Clean Plates at State weighs in on food waste

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It’s dinner time at Case Hall on the Michigan State University campus.

Students have endless options of food items at the nine on campus cafeterias.

“I had the honey chicken with rice and brussel sprouts, mozzarella sticks and cantaloupe,” senior, Ellen Dipietro, said. “I ate it all”

Elizabeth Lytle, a department aid at the residential housing services on campus, doesn’t care what’s on the menu. She wants to know what’s on the plates after dinner.

“Today is about clean plates at state, it’s a food waste awareness program,” she said.

In just one semester, there’s over 500,000 pounds of food waste.

“It’s the same as filling the Breslin court, just the basketball court with about three feet high full of food waste,” said Lytle.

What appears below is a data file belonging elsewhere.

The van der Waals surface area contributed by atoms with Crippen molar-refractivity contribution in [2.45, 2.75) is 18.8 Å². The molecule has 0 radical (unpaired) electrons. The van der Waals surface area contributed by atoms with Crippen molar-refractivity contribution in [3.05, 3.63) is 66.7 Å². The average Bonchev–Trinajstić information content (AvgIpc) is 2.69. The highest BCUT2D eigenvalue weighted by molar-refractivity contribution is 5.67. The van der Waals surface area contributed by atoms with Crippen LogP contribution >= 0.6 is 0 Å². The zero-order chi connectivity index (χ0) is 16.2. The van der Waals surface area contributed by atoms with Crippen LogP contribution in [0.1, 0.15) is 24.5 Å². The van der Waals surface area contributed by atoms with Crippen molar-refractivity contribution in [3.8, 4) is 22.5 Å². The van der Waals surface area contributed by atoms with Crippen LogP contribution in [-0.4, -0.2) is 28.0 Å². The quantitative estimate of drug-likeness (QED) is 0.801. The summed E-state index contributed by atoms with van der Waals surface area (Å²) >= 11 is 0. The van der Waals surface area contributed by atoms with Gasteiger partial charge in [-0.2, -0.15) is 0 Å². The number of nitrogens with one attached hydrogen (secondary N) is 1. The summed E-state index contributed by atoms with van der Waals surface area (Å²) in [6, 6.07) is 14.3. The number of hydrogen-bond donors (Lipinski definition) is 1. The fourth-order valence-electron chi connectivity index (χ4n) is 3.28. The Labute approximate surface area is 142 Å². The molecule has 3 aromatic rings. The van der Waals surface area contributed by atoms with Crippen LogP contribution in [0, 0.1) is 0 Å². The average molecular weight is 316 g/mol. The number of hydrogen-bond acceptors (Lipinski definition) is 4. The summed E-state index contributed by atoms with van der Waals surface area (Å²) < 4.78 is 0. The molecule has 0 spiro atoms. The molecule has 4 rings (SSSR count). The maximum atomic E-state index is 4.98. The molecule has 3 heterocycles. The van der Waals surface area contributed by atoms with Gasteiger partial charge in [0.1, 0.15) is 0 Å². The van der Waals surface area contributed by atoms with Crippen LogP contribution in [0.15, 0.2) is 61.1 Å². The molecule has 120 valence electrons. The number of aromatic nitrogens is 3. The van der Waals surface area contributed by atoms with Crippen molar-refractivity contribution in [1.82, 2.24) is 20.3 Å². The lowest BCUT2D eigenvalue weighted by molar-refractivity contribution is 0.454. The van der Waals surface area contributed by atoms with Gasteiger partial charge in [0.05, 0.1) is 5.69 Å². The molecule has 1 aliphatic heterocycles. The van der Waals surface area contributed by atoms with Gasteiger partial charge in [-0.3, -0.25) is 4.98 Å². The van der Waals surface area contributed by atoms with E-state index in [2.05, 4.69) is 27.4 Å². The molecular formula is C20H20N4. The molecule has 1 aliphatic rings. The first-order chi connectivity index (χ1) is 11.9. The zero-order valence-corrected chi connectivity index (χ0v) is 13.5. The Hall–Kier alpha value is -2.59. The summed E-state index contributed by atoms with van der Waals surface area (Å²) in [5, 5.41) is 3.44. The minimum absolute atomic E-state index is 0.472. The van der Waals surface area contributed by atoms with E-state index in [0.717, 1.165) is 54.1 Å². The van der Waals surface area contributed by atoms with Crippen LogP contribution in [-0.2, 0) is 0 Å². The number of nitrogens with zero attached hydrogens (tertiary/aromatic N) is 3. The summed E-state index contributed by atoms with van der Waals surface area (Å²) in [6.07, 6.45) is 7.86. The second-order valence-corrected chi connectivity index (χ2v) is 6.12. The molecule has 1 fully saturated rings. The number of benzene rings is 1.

However, not all students try to waste food.

“I really make sure I pick out foods I like and I know I’ll finish,” said Dipietro.

But, having so much to choose from can be overwhelming.

“I’m a victim of that sometimes because I’ll try stuff I think I like and I don’t so I don’t eat it,” Ella Suliman, a freshman, said.

Lytle and her volunteer crew weighed leftovers for two hours non-stop.

When the occasional clean plate arrived, they made sure everyone knew it.

There’s always ways to save waste like waiting to go back for seconds or asking for smaller portions of new foods you want to try.

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